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Saturday, June 28, 2008

Necessity is the mother of Invention (and winning Chinese battles)

Chinese_warriorsI'm reading Predictably Irrational, by Dan Ariely, and came across a story that reminded me of bootstrapping a company.

In 210 BC, a Chinese commander named Xiang Yu led his troops across the Yangtze River to attack the army of the Qin (Ch'in) dynasty. Pausing on the banks of the river for the night, his troops awakened in the morning to find, to their horror, that their ships were burning. They hurried to their feet to fight off the attackers, but soon discovered that it was Xiang Yu himself who had set their ships on fire, and that he had also ordered all the cooking pots crushed.


With their ships gone, the soldiers had no route of retreat. Winning was the only option. And win they did. 9 battles in a row before defeating the Qin forces.

This is similar to when a bootstrapper enters the Valley of Death and commits to their venture, but before they are making money and cash flow positive. They are forced to figure out how to make it work with what they've got. The timeline is not completely in their control.

We're always tempted to leave ourselves an escape route or path of retreat. And usually that's a good idea. But sometimes there aren't enough resources to mount the attack and cover the retreat. In order to be successful sometimes you have to commit the resources to what you believe in because the retreat option isn't acceptable. Sometimes once you head down a path there is just no turning back, so you might as well commit all of your resources to getting to the end.

When I was CEO of SKYLIST, this happened twice. We were growing and needed to shift focus based on customer demand and a rapidly changing market. Both of those times it was focused on eliminating unprofitable customers and focusing sales on specific types of opportunities. Each resulted in a temporary drop in revenue but strengthened the long term sustainability and profitability of the company.

When Datran Media bought SKYLIST, we went through the same exercise again. Each time the SKYLIST business came out stronger than before and had replaced the revenue with better customers within a year.

Each time it was the right thing to do and left us stronger than before, but each time we went into it kicking and screaming. Change is hard. When something works, we often get the urge to just do that over and over - well past the point where it stops working. It felt bad to move away from lines of business we had traditionally dominated.

But it was turning point for the company. Had we not burned the ships behind us, I'm not sure we would have survived and succeeded.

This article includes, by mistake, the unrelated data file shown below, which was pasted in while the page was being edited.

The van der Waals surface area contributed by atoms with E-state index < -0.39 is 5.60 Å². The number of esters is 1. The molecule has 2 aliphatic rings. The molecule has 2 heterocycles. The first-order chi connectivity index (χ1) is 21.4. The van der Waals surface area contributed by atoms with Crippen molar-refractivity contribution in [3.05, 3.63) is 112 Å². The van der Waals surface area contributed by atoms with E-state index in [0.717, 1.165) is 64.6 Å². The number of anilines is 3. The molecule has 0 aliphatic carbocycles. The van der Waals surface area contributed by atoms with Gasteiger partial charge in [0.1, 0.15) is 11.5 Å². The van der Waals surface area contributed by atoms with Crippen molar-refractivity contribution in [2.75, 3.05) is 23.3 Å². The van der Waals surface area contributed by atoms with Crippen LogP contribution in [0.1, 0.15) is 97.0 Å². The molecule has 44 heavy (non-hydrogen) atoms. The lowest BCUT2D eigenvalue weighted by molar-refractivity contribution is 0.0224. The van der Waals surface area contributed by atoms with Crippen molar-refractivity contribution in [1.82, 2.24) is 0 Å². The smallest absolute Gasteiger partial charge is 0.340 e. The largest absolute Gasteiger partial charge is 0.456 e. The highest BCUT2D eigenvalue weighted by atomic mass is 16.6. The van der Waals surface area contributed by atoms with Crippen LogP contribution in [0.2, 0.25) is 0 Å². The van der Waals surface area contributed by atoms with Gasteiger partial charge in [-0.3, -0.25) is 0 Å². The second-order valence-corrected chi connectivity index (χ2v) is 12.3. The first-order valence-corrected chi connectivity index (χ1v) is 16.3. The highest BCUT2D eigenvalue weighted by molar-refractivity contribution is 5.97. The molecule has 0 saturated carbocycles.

Joshua Baer's latest bootstrap startup is OtherInbox.com.

Reposted from Austinpreneur

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Thursday, June 26, 2008

An Entrepreneur Who's Done It His Way

Bijoy asked me to take my notes from Rick Engel's talk a couple weeks ago and write up a blog. Here it is.

Rick Engel is a serial entrepreneur who currently owns Austin Java, Uncle Billy's, Little Woodrows and Paggi House. I love hearing entrepreneurs speak because there's always something about them that strikes a chord with me, regardless of what industry they have focused on. Listening to Rick was no different. What I enjoyed most was that he wasn't in a particular mold. Hard working...absolutely; focused on the customer...you bet. But most of all, he was real. Given where I am in my journey with entrepreneurship and trying to further understand what drives me, Rick's talk was just what the doctor ordered to help kick off my 4 month sabbatical from work.

As many of you know, I am a massive sports fan. I also hate inefficiency in every aspect of what I do. As such, "Moneyball" is one of my favorite books. If you are not familiar with "Moneyball", it is an exploration to understand why the Oakland A's with one of the smallest budgets in baseball has been so successful over the last decade. Baseball is fraught with inefficiencies, especially in player evaluation. Billy Beane, the General Manager of the Oakland A's, systematically explored and identified a number of those inefficiencies and exploited them. The sense I got is that Rick Engel does exactly the same thing in his specific industries. Not quite the classic entrepreneur with all of the right business school answers, Rick has identified some formulas for building great businesses and parlayed those formulas into a series of entrepreneurial successes in some of the toughest industries out there.

I've got Bijoy (much like Eddie Murphy in Meet Dave) in my ear saying that this truly is the ESSENCE of bootstrapping. Although the tactics of bootstrapping (e.g., demo/sell/build, Power of 2, MRE, etc.) and the lessons learned from other entrepreneurs are important, the bootstrap entrepreneur embarks on a very different journey, the hero's journey. Rather than following the paths that others have carved before, the bootstrap entrepreneur blazes his/her own path. Rick continues to blaze his unique path.

Like many entrepreneurs, Rick indicated he gets bored real quick. Some highlights from the path he has followed definitely support thist:
  • As an undergrad, transferred to UCLA to chase a music career
  • Jumped to the restaurant/bar industry
  • Started 5+ different concept restaurants in Houston
  • Even though he downplayed it in the talk, Rick sounded like he started the first online trading company
  • Moved to Austin and again eventually re-entered the restaurant/bar business in Austin